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Yeah, try fighting that ^^, a freaking Reaper, when you suck at fighting. It sucks.

Obviously, I got better, as I beat all the games. But I knew, especially in regards to the first one, that I wasn’t playing them to their full potential. I rushed through them, falling so desperately addicted to that story and those characters that I just wanted to find out what happened next. After I beat them all (and went through all the Kleenex in my house), I knew I’d have to go back and replay them, so I could truly appreciate what I missed due to my own ineptitude and impatience.

Here the highlights of Round Two:

Vanguard Versus Soldier:
I played as a Vanguard this time instead of a soldier, giving me some biotic abilities like Warping, Throwing and Lifting my enemies. I’m so glad I tried this out (I absolutely love the Lift ability), instead of sticking to what was familiar, like I usually do in repeat playthroughs. I also actually learned to do more with my weapons and abilities, trying things out, instead of frantically shooting everywhere and hoping I managed to nick a geth in the process before getting one-shot-murdered by a rocket launcher; or charged by a Krogan Warlord unexpectedly, screaming in surprise and dropping my controller; or panicking whenever those f-ing husks showed up and also dropping my controller, thus resulting in death.

(Thank goodness I got better.)

Paragon Versus Renegade:
I have this annoying habits in video games where I try to align my character’s moral compass as close to my actual moral compass as I can. So I was a full-fledged Paragon my first playthrough, flinching any time I stumbled upon a Renegade action. This time around, I wasn’t fooling. While I still maxed out as a Paragon, I wasn’t afraid to call people out on their shit. Take that, Udina! Piss off, deaf Council! (<– I was so tempted to not rescue them with the Alliance; damn Paragon mentality.) It was kinda fun, not going to lie. And I am stoked to rip Cerberus a new one in Mass Effect 2.

Hidden Gems:
I’m really bummed I can’t remember more of these as I was playing, because I know there were multiple times when I was like, “Dude, how did I miss that the first time!?” The best example was definitely during one of the infamous elevator rides before I had unlocked everything for Rapid Transit, and the Announcer-Dude over the intercom made a mention of a production of Hamlet to be done by the Elcor.

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Genuine excitement, I laughed so hard after hearing that. Honest confession, I would pay so much money to actually see that happen. Like, holy shit.

Also, in one of the numerous quests that I didn’t realize existed (see below), I discovered an asteroid where I had a view that actually took my breath away. Lit-er-al-ly.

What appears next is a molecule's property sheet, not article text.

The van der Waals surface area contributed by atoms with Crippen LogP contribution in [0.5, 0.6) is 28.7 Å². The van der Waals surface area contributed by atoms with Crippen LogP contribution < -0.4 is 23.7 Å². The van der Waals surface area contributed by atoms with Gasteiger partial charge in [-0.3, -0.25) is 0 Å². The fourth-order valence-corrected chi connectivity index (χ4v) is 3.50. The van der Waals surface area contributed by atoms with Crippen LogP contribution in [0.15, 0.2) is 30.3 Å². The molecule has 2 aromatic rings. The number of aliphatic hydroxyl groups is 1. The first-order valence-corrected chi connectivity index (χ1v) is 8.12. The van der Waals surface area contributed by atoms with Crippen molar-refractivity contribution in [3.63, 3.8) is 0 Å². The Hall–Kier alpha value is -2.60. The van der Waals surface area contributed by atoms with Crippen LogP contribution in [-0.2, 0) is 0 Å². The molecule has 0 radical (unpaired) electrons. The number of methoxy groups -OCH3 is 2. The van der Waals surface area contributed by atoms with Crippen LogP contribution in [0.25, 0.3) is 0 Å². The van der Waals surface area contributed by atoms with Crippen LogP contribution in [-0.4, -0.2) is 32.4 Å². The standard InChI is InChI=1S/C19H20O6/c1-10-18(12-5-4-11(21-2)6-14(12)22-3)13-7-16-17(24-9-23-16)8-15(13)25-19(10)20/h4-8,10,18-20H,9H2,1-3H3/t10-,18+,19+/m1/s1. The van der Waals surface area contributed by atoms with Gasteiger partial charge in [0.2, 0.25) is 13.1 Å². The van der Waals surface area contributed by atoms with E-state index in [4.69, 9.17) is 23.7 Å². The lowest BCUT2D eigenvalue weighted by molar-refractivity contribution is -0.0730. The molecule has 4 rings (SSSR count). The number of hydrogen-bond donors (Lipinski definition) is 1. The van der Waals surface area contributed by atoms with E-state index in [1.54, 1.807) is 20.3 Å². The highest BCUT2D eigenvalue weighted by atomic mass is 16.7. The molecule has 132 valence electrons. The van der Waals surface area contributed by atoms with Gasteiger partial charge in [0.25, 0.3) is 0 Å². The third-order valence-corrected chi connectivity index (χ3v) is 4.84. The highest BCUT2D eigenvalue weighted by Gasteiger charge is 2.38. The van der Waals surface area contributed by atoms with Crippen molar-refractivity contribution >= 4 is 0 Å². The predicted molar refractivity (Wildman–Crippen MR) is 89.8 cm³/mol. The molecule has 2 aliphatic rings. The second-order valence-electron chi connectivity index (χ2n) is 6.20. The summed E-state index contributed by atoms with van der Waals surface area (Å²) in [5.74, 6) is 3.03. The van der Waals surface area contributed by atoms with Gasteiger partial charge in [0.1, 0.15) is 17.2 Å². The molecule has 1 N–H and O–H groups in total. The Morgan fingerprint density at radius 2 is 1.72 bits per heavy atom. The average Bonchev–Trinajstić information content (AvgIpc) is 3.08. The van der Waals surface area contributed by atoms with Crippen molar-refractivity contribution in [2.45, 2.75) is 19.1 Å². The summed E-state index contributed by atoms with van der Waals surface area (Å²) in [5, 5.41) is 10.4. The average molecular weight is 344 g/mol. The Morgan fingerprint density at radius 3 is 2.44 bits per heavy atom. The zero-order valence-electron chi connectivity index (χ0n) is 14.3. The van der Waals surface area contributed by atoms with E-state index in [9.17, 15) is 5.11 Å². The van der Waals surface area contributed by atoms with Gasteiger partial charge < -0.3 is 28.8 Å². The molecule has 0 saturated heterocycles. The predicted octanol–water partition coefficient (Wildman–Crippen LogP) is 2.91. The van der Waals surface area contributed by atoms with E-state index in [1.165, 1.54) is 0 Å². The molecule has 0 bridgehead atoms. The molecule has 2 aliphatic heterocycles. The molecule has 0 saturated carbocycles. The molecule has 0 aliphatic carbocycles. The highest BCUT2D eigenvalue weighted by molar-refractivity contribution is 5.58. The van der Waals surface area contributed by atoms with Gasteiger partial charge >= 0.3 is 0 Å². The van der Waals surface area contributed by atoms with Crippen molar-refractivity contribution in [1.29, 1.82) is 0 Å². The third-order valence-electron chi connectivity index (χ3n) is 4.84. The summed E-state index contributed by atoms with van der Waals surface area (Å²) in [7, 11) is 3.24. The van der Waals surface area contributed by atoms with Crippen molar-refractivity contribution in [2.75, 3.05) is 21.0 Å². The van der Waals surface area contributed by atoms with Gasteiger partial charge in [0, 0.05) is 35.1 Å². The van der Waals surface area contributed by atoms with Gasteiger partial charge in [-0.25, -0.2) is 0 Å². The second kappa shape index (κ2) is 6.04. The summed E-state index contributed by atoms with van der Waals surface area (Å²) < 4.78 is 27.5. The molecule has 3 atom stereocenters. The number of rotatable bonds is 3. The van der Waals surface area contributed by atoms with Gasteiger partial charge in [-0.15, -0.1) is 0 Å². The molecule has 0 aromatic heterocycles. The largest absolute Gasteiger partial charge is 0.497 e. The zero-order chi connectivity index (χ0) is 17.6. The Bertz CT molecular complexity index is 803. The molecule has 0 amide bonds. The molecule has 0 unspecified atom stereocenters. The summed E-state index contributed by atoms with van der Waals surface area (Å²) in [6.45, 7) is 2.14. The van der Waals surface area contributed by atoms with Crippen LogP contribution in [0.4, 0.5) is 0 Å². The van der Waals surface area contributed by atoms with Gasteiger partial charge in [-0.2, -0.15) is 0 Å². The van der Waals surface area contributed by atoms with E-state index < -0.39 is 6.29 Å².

I was so floored, I took a picture and posted it.

All the Quests!
So, based on all the quests that I completed this time around (hint: all of them) and how many I couldn’t remember or had no recollection of whatsoever, obviously I just flew through the main quest without realizing there were side quests to be had. That also explains why I sucked so much the first time at killing things–I didn’t have any practice! And also explained why I absolutely sucked at driving the Mako (I impressed myself by actually decently steering it throughout this playthrough).

Plus, my frantic rushing set me up poorly for the next game. My hatred for and familiarity with Cerberus hadn’t been properly set up, given I hadn’t realized they existed (don’t worry, I hate them with all my core, now). I didn’t talk with my companions enough, so a lot of backstory (like the genophage, for example) was lost on me. I genuinely missed out on so much, simply because of my own mistakes! I’m really glad I went back and played it, as it was totally worth it (and I finally found all the damn Keepers).

All the Feels:
What I love most about BioWare and their games is the way they make me feel. Like, down to my core, feel. I’m so emotionally attached to these characters, this world, my choices, the outcomes; it is probably unhealthy. The first time I played, when it came to the choice at Virmire, I froze. Literally, clutching my controller and staring at the screen like, “Why the HELL would you be asking me to do that?” The first time, I killed Ashley. I was in love with Kaidan (so much for that, the asshole, refusing to barely even talk to me the entire time during ME2 and almost all of ME3! <– I’m still utterly bitter about this). This time, I had to switch it up, even though I was so bummed about it (but I’m going after Garrus romantically and I know if Kaidan was alive, I’d fall right in love with him again, being a creature of habit as far as video game playthroughs go). When Anderson punched Udina, I was elated and fist pumping all over again. When Shepard climbed out of Sovereign’s wreckage, I teared up a little.

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^^ BAMF. ^^

I just absolutely love this game.

The Score:
I knew the score was awesome the first time around. It’s still fantastic. It just deserves its own section to make that point obviously known.

Basically, I loved replaying this game (would have loved it even more on a PS4, too *nudges BioWare*). I am ashamed at how much I missed the first time around, but stoked that it provided a playthrough that was both familiar and new. Only a few more hours until I get off work, slip into my PJs, grab my ice cream and my weekend starts. And I’m sure you know what’s going down.

I’m coming for you, Cerberus.